(By Jeff Roberts) Most of us are familiar with the information Jesus shared with Peter, James, John and Andrew (Peter’s brother) on the Mount of Olives often referred to as the Olivette Discourse. Christ is sharing with the Apostles what would be the sign of his return and the “end of days” mentioned in:

· Matthew 24, 25 · Mark 13 · Luke 21-22

Matthew took shorthand because he was a tax collector so what he wrote is almost verbatim. One of the signs Jesus uses to illustrate the signs of his coming is the “Days of Noah”. Before He starts off describing the signs of His coming He issues a dire warning and command, He says “take heed that no man deceive you”. Most people take this passage for granted and prevents many Bible-believing Christians from having a strong understanding of what the “Days of Noah and Lot” were about.

This is because Lucifer doesn’t want people to understand the times in which we live. Many, including great scholars, view this is a time of unprecedented sinfulness which it is without a doubt. If this were truly the case then why are we still here? Many believe that we are living in the “Days of Noah and Lot” now. Failure to understand what the “Days of Noah” were about it will inhibit your ability to truly understand much of what the Old and New Testament was really about. In order to truly grasp what this period was like we need to look at what the scripture says in its original context and its original language.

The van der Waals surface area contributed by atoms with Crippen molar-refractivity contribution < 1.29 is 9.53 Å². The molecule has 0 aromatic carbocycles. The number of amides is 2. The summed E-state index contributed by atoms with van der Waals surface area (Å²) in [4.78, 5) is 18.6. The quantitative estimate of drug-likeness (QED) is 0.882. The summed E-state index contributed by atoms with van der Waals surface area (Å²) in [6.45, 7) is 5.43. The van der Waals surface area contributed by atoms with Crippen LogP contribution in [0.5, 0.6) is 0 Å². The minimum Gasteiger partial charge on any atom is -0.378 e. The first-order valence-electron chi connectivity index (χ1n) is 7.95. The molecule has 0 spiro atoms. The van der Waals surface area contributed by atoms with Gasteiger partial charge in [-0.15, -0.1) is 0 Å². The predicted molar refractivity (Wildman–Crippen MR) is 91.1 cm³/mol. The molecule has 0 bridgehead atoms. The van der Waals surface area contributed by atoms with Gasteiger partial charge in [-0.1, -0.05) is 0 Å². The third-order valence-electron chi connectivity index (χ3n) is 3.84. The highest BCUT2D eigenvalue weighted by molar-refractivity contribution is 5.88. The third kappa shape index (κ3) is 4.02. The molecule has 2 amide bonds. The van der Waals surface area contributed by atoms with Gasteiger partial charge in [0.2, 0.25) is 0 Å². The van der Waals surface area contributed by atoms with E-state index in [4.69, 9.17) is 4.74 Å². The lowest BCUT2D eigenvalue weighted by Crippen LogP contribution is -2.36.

It’s important to know that the Old Testament was translated into the common (koine) Greek language by Ptolemy II Philadelphus of Egypt between (285-246 BC). This translation is known as the Septuagint meaning 70 (LXX) which the High Priest of Jerusalem was ordered to translate the Bible in which he commissioned six elders from each of the twelve tribes (72) to translate the Hebrew Bible into Greek. The purpose of this was because that was the common language everyone spoke at the time. Greek was extremely precise language. Every verb is required to fit 5 conditions.

There is also a misconception when it comes to books that are outside what many refer to as canonized scripture. Many Biblical scholars throughout history including the prophets and writers in the Old Testament as well as the prophets were keenly aware of other text and writings that were around in their time as well as other cultural beliefs and sacred text and have often cited sources outside the Bible especially in commentaries. You will find the older the commentary the more accurate it will be. The Bible itself refers to the books of Jasher and Jubilees as go to sources and Jude quotes the Book of Enoch. There were also Jewish historians like Josephus Flavious, that provide further insight into a myriad of topics. I would equate this today as when we reference books today from such authors Jonathan Cahn, Chuck Missler or Perry Stone books. Just because they are not inspired doesn’t mean they are useless or fiction.  This series will continue